In “Apollo and Marsyas,” Herbert departs far from the Greek myth. The poet restates the nature of the competition as one of “absolute ear” (Apollo) versus “immense range” (Marsyas). This parenthetical comment lets the reader know that Herbert sees the rivalry in terms of contrasting views of poetry. Apollo’s strength, “absolute ear,” indicates that his goals are purity, distance from life, and flawless form. To achieve formal perfection, a poet must restrict the subject matter. In contrast, Marsyas seeks “immense range,” scope being more important in his music than purity, as he tries to encompass the wide variety of life. Herbert’s sympathy with Marsyas’s approach is revealed by the absence of formal symmetry in his poem.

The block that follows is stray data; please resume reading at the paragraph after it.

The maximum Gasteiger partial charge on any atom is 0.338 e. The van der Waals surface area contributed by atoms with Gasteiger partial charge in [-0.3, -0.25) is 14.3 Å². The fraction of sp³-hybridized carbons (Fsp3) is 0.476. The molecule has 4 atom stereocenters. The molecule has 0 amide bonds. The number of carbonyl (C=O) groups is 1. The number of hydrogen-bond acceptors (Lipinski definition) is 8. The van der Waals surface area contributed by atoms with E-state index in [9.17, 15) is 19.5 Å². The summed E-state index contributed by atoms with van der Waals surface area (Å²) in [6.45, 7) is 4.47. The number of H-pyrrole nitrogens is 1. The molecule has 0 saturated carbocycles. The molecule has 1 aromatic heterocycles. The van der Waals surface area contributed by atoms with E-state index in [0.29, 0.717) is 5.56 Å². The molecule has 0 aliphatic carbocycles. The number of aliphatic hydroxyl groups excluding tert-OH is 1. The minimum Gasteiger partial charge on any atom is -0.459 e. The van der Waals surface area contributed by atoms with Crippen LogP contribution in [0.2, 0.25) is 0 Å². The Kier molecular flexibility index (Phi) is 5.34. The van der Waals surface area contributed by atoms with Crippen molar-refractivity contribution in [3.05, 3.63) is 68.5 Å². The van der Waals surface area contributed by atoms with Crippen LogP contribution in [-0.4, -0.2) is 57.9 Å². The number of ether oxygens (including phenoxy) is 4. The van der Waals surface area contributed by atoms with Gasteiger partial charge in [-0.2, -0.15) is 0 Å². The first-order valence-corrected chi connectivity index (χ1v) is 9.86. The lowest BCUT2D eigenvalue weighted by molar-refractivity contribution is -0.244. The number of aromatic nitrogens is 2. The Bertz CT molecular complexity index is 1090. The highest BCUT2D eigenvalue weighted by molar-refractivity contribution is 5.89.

Beginning with the fourth stanza, “Apollo and Marsyas” focuses on Marsyas’s pain. The superficial interpretation of the howl is that the sound consists only of one vowel, a. As the letter a is the first letter of the alphabet, Herbert suggests, great pain may be the basis of human experience. The connection of the letter a with Marsyas’s backbone supports the idea that pain is fundamental to language and poetry. The reference to “rust” implies the passage of time and links this cry to history. Poetry is one way that humans vent their pain throughout time.
An ambiguity present in the treatment of the vowel is its conflicting association with pleasure. Although...
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